WHEN compared to the rest of the world, particularly developing nations, the stock of banks credit to the private sector, mostly non-financial public enterprises has been facing challenges to access adequate financial services and adequate capital to meet their own expectation.
In my opinion, this reflects low financial intermediation as degree by the ratio of broad money to GDP, the level of marketable bank credit to the private sector, and the existence of key institutional and legal infrastructure that not only ensure value for money, but help to reduce the cost of financial transactions and moderates the financial cost of commercial banks and other financial institutions in providing affordable credits.
In examining the ratio of banks credit to the private sector over the last few years, a key determinant in my view to think through is often the government insufficiency and the amount of financing that the government is looking for from the banking system.
Government deficits that have to be financed by domestic resources provide an opportunity for the banking system to push funds into relatively safer investment outlets than credit to the private sector, and this in my opinion has the capacity to raise lending rates, and decrease the amount of resources channelled to private sector credit.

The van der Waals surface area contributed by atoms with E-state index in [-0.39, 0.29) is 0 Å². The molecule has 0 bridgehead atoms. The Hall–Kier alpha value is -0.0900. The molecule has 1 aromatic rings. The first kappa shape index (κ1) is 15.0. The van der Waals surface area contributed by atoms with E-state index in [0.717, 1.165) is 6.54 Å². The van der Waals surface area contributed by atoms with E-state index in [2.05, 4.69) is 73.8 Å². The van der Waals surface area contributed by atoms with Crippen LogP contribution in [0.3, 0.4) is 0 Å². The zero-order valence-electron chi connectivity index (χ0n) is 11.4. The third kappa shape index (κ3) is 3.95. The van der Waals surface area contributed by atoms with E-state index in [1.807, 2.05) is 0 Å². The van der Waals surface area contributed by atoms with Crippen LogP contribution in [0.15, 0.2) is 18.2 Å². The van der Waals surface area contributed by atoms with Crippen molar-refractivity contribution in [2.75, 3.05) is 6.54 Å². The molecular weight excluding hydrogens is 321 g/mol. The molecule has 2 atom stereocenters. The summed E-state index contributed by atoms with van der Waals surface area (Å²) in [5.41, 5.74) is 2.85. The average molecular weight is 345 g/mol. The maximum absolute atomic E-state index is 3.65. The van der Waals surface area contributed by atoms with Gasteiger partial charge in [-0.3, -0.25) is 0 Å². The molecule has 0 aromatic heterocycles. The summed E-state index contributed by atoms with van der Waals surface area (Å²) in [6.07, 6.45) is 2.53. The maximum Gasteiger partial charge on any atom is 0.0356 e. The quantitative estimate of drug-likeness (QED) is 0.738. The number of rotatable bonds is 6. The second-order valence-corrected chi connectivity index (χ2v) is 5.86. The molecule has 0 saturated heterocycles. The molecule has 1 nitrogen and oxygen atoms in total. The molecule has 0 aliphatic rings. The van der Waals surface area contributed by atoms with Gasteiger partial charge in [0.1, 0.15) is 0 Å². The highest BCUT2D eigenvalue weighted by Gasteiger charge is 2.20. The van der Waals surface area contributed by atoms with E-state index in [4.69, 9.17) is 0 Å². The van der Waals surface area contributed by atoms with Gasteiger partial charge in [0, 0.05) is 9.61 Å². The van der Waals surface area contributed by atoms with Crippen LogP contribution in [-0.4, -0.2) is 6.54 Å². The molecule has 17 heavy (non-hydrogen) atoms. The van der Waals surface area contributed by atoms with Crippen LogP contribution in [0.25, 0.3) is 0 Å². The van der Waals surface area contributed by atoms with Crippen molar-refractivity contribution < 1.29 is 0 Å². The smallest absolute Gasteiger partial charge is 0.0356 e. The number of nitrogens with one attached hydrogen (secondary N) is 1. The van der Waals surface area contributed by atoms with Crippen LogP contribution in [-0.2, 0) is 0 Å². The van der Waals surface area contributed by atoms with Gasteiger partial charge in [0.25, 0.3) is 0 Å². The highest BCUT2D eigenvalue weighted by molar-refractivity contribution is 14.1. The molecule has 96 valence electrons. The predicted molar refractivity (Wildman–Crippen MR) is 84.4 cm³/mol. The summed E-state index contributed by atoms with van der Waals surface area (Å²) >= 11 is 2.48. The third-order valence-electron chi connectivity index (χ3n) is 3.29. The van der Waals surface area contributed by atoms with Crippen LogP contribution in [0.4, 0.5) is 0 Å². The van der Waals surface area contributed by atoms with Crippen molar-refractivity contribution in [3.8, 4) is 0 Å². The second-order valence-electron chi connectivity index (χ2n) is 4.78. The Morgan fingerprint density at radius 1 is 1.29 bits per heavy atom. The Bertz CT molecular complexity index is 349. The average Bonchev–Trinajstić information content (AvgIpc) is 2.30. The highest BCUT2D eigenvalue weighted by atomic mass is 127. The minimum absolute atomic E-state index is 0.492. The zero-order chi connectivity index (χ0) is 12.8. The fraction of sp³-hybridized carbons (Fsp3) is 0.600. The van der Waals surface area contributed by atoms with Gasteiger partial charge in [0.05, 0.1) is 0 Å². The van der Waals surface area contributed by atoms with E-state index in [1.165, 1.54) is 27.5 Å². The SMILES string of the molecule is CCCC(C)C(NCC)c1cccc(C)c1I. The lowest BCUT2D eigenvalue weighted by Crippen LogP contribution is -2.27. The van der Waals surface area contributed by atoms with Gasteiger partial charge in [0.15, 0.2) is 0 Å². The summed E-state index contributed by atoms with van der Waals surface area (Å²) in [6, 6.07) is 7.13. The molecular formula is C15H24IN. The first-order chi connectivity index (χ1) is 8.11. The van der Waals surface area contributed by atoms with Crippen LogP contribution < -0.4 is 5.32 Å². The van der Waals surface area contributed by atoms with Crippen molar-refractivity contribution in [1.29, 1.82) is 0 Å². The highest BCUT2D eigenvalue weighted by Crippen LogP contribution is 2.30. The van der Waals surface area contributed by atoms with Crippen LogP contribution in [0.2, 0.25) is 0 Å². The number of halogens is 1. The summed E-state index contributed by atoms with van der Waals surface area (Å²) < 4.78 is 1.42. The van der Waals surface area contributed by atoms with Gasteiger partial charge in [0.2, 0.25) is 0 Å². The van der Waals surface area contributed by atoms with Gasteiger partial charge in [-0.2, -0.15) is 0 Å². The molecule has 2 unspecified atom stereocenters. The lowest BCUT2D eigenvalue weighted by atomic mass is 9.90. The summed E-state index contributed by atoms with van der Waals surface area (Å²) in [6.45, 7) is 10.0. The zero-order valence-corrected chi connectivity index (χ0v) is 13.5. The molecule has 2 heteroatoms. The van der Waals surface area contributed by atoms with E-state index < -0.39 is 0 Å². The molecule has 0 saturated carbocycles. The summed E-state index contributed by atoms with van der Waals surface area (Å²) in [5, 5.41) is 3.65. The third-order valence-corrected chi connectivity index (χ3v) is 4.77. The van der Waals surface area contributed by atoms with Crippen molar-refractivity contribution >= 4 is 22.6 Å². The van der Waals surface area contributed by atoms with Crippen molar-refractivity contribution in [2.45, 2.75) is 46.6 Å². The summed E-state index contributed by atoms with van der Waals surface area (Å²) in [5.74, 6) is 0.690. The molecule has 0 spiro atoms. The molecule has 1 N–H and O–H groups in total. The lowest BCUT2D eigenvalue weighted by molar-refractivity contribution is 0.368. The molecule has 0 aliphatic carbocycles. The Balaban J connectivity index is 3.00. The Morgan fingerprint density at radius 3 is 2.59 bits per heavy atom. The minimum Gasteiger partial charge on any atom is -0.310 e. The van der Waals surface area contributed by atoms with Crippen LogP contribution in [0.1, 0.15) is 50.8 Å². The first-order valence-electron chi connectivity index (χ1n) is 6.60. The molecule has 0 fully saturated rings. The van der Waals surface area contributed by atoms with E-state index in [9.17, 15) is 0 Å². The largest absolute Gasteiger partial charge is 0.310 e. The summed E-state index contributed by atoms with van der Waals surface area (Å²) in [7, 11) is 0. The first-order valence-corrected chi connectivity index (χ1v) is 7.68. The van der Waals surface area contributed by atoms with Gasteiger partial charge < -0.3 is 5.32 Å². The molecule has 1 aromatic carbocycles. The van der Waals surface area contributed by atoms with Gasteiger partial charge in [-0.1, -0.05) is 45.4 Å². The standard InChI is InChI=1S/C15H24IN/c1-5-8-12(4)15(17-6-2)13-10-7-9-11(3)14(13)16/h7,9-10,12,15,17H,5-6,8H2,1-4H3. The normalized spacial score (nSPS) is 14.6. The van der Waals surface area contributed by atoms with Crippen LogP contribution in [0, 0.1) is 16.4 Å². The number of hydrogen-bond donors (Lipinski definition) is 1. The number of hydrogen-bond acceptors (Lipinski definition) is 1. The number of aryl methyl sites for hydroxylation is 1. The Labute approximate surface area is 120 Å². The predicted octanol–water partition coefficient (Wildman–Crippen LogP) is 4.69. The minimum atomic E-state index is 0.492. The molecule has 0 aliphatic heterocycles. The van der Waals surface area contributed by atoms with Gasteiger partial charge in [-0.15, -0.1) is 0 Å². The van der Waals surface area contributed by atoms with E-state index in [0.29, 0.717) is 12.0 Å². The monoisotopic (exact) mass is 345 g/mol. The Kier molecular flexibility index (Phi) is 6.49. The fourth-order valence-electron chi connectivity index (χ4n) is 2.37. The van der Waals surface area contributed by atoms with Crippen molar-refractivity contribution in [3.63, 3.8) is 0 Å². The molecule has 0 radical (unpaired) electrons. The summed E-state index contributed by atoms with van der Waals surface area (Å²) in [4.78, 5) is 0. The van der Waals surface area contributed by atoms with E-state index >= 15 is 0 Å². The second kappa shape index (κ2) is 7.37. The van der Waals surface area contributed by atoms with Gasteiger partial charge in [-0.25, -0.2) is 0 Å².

Those cognizant on how credit market and economy are connected recognize well in what way broad money supply M2 to GDP ratio may not tell the complete story of how financial development can contribute to economic growth via the supply of credit to private forms.
Hence banks credit to non-financial private sector enterprises and the manner in which financial markets operates is sometimes viewed as a better measure of how financial deepening impact on economic growth.
As Tanzanians celebrate the life, the commitment and the success of the late Dr JPM, it is important to acknowledge his stand on the relationship between financial development and economic growth among the areas he wanted to see value for money being made.